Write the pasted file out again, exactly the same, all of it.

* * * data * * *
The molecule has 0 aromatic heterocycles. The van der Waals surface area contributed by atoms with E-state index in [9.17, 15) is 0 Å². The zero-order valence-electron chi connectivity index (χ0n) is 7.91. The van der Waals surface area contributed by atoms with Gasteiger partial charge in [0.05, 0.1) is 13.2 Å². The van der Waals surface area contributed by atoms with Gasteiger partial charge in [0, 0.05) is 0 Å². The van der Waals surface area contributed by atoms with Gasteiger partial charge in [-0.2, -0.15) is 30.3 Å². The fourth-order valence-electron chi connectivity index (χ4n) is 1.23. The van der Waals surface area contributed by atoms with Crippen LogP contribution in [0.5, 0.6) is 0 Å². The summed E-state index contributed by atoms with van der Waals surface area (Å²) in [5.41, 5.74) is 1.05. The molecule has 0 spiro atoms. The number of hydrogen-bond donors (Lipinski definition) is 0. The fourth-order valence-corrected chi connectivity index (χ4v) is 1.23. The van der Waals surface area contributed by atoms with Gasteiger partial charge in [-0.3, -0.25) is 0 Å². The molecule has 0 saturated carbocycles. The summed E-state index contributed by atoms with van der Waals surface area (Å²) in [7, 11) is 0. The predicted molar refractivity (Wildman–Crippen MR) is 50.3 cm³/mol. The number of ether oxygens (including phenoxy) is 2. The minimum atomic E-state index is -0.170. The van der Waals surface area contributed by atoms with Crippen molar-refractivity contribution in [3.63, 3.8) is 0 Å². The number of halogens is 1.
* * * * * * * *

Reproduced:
The molecule has 0 aromatic heterocycles. The van der Waals surface area contributed by atoms with E-state index in [9.17, 15) is 0 Å². The zero-order valence-electron chi connectivity index (χ0n) is 7.91. The van der Waals surface area contributed by atoms with Gasteiger partial charge in [0.05, 0.1) is 13.2 Å². The van der Waals surface area contributed by atoms with Gasteiger partial charge in [0, 0.05) is 0 Å². The van der Waals surface area contributed by atoms with Gasteiger partial charge in [-0.2, -0.15) is 30.3 Å². The fourth-order valence-electron chi connectivity index (χ4n) is 1.23. The van der Waals surface area contributed by atoms with Crippen LogP contribution in [0.5, 0.6) is 0 Å². The summed E-state index contributed by atoms with van der Waals surface area (Å²) in [5.41, 5.74) is 1.05. The molecule has 0 spiro atoms. The number of hydrogen-bond donors (Lipinski definition) is 0. The fourth-order valence-corrected chi connectivity index (χ4v) is 1.23. The van der Waals surface area contributed by atoms with Gasteiger partial charge in [-0.3, -0.25) is 0 Å². The molecule has 0 saturated carbocycles. The summed E-state index contributed by atoms with van der Waals surface area (Å²) in [7, 11) is 0. The predicted molar refractivity (Wildman–Crippen MR) is 50.3 cm³/mol. The number of ether oxygens (including phenoxy) is 2. The minimum atomic E-state index is -0.170. The van der Waals surface area contributed by atoms with Crippen molar-refractivity contribution in [3.63, 3.8) is 0 Å². The number of halogens is 1.